And Jesus’ questioner thought he was doing everything right—He had kept Jesus’ list of Commandments all of his life. He was a good man. But Jesus needed him to internalize the fact that unless he had God as his focus, his good intentions would ultimately fall to shreds.
There was One Thing lacking—one thing that was the thread weaving through it all; a realignment of his priorities. And so Jesus tells the man to rectify his focus—to shift it back to God: “…go, sell what you own, and give the money to the poor, and you will have treasure in heaven; then come, follow me.” And the man leaves, grief-stricken, because he has many possessions.
The common perception is that the man is devastated because he has decided that he won’t be able to follow Jesus. But what if it is because he’s decided he WILL follow Jesus, only now he knows what it will cost him?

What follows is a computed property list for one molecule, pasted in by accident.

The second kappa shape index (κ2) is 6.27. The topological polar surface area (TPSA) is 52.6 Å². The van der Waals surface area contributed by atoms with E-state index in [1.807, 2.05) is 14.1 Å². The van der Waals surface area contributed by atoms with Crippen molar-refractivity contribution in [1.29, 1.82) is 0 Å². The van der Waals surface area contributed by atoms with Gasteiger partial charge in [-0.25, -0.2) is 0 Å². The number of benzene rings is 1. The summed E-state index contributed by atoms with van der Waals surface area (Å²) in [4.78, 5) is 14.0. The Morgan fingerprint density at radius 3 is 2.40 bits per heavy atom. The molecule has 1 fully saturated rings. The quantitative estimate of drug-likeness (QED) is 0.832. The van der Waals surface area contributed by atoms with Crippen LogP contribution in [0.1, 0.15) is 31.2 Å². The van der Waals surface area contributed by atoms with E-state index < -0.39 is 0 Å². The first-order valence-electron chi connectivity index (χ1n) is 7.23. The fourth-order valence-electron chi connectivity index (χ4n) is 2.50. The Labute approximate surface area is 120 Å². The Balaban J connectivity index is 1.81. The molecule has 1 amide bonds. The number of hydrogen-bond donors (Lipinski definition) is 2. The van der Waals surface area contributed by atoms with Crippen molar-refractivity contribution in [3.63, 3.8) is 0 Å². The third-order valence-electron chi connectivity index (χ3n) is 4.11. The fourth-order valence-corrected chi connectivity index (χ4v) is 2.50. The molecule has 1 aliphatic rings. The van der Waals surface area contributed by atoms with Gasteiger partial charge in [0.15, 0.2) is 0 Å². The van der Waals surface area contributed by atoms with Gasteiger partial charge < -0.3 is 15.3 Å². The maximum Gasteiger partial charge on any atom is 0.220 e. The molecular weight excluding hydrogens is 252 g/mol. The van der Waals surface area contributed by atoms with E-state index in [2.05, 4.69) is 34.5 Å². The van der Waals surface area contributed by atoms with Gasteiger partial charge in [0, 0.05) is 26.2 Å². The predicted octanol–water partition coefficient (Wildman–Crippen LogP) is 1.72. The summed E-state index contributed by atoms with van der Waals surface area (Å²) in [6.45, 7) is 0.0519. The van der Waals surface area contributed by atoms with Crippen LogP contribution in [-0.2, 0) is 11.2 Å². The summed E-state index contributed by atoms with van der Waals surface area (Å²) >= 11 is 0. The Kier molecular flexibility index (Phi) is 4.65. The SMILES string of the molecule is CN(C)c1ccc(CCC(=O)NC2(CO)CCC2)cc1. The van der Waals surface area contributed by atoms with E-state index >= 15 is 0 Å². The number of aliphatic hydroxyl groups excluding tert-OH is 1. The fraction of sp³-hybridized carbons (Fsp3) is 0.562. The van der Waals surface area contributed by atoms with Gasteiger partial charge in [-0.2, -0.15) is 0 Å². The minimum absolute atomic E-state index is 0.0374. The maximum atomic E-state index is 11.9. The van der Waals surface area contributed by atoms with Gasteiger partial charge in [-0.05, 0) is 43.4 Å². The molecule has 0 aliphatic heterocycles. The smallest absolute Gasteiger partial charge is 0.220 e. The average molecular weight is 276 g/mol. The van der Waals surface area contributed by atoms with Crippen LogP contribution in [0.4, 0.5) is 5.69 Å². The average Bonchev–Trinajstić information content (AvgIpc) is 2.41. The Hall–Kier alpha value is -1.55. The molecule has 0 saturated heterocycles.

He realizes he’s got to let go. Letting go of our idols, by definition, requires loss. It also requires Trust. Trust that, though we are leaving something cherished behind—money, status, pride, resentment, anger (and yes, it IS possible to cherish and idolize our anger and resentment)–that it will be okay. That somehow, the loss will be worth it. Somehow.
But it’s hard. And Jesus knows that. Which is why, “looking at him, Jesus loved him”. He knew that what he was asking for was a leap of faith into the arms of God. He knew that, human frailty being what it is, God’s children tend to hold tightly to things. Prying those fingers loose is some kind of spiritual heavy lifting.
Jesus said, ‘…how hard it is for those who have wealth to enter the kingdom of God!” He uses the ludicrous image of camels in tiny spaces to illustrate the difficulty—Scholars have tried to explain it away and make it somehow more palatable. But the message is clear: Letting go is a tight squeeze. But it’s vitally necessary for our wholeness as human beings and as beloved children of God.